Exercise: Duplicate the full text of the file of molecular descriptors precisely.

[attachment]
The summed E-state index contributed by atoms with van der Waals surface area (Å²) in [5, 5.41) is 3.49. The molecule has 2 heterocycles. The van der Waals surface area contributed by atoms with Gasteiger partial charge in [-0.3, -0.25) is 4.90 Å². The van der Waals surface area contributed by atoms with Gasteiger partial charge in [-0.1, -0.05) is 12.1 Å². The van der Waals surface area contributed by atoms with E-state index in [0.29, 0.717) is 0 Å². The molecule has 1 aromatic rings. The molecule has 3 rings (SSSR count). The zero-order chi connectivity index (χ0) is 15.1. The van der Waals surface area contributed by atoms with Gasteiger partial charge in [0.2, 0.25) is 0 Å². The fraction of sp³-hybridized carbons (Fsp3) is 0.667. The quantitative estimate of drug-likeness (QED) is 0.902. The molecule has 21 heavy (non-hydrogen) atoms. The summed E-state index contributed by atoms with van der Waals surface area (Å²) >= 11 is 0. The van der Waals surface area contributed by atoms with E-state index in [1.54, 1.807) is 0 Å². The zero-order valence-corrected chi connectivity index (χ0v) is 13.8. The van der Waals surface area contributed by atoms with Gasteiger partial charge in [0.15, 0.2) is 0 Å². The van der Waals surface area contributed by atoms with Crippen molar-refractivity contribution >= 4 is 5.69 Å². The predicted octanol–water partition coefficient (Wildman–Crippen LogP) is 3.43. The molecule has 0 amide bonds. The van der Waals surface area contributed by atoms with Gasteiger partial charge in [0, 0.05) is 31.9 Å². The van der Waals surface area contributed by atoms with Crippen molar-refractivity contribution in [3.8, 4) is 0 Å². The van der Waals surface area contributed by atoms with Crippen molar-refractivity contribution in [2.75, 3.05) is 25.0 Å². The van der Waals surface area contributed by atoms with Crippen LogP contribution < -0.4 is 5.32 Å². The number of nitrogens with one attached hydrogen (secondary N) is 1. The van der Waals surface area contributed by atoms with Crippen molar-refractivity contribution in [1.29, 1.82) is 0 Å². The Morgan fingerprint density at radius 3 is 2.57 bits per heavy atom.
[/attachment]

The summed E-state index contributed by atoms with van der Waals surface area (Å²) in [5, 5.41) is 3.49. The molecule has 2 heterocycles. The van der Waals surface area contributed by atoms with Gasteiger partial charge in [-0.3, -0.25) is 4.90 Å². The van der Waals surface area contributed by atoms with Gasteiger partial charge in [-0.1, -0.05) is 12.1 Å². The van der Waals surface area contributed by atoms with E-state index in [0.29, 0.717) is 0 Å². The molecule has 1 aromatic rings. The molecule has 3 rings (SSSR count). The zero-order chi connectivity index (χ0) is 15.1. The van der Waals surface area contributed by atoms with Gasteiger partial charge in [0.2, 0.25) is 0 Å². The fraction of sp³-hybridized carbons (Fsp3) is 0.667. The quantitative estimate of drug-likeness (QED) is 0.902. The molecule has 21 heavy (non-hydrogen) atoms. The summed E-state index contributed by atoms with van der Waals surface area (Å²) >= 11 is 0. The van der Waals surface area contributed by atoms with E-state index in [1.54, 1.807) is 0 Å². The zero-order valence-corrected chi connectivity index (χ0v) is 13.8. The van der Waals surface area contributed by atoms with Gasteiger partial charge in [0.15, 0.2) is 0 Å². The van der Waals surface area contributed by atoms with Crippen molar-refractivity contribution >= 4 is 5.69 Å². The predicted octanol–water partition coefficient (Wildman–Crippen LogP) is 3.43. The molecule has 0 amide bonds. The van der Waals surface area contributed by atoms with Gasteiger partial charge in [0, 0.05) is 31.9 Å². The van der Waals surface area contributed by atoms with Crippen molar-refractivity contribution in [3.8, 4) is 0 Å². The van der Waals surface area contributed by atoms with Crippen molar-refractivity contribution in [2.75, 3.05) is 25.0 Å². The van der Waals surface area contributed by atoms with Crippen LogP contribution < -0.4 is 5.32 Å². The number of nitrogens with one attached hydrogen (secondary N) is 1. The van der Waals surface area contributed by atoms with Crippen molar-refractivity contribution in [1.29, 1.82) is 0 Å². The Morgan fingerprint density at radius 3 is 2.57 bits per heavy atom.